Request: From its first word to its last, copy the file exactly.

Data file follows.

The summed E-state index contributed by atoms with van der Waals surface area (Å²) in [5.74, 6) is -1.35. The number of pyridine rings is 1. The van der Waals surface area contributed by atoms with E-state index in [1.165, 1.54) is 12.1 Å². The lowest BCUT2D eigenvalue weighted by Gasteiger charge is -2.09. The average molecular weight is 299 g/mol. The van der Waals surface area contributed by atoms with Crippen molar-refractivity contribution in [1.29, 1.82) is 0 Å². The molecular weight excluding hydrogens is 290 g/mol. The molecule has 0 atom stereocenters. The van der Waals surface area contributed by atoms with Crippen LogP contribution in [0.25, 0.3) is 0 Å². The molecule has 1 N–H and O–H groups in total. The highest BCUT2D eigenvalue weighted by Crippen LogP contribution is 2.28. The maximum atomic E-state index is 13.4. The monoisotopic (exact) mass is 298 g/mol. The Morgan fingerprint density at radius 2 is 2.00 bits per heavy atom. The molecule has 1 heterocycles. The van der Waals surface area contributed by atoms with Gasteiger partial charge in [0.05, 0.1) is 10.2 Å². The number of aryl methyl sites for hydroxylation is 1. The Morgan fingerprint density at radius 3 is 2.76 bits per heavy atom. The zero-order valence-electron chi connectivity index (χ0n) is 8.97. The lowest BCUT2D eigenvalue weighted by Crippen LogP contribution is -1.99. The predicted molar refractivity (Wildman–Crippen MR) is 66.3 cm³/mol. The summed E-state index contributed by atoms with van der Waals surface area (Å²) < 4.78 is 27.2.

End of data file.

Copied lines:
The summed E-state index contributed by atoms with van der Waals surface area (Å²) in [5.74, 6) is -1.35. The number of pyridine rings is 1. The van der Waals surface area contributed by atoms with E-state index in [1.165, 1.54) is 12.1 Å². The lowest BCUT2D eigenvalue weighted by Gasteiger charge is -2.09. The average molecular weight is 299 g/mol. The van der Waals surface area contributed by atoms with Crippen molar-refractivity contribution in [1.29, 1.82) is 0 Å². The molecular weight excluding hydrogens is 290 g/mol. The molecule has 0 atom stereocenters. The van der Waals surface area contributed by atoms with Crippen LogP contribution in [0.25, 0.3) is 0 Å². The molecule has 1 N–H and O–H groups in total. The highest BCUT2D eigenvalue weighted by Crippen LogP contribution is 2.28. The maximum atomic E-state index is 13.4. The monoisotopic (exact) mass is 298 g/mol. The Morgan fingerprint density at radius 2 is 2.00 bits per heavy atom. The molecule has 1 heterocycles. The van der Waals surface area contributed by atoms with Gasteiger partial charge in [0.05, 0.1) is 10.2 Å². The number of aryl methyl sites for hydroxylation is 1. The Morgan fingerprint density at radius 3 is 2.76 bits per heavy atom. The zero-order valence-electron chi connectivity index (χ0n) is 8.97. The lowest BCUT2D eigenvalue weighted by Crippen LogP contribution is -1.99. The predicted molar refractivity (Wildman–Crippen MR) is 66.3 cm³/mol. The summed E-state index contributed by atoms with van der Waals surface area (Å²) < 4.78 is 27.2.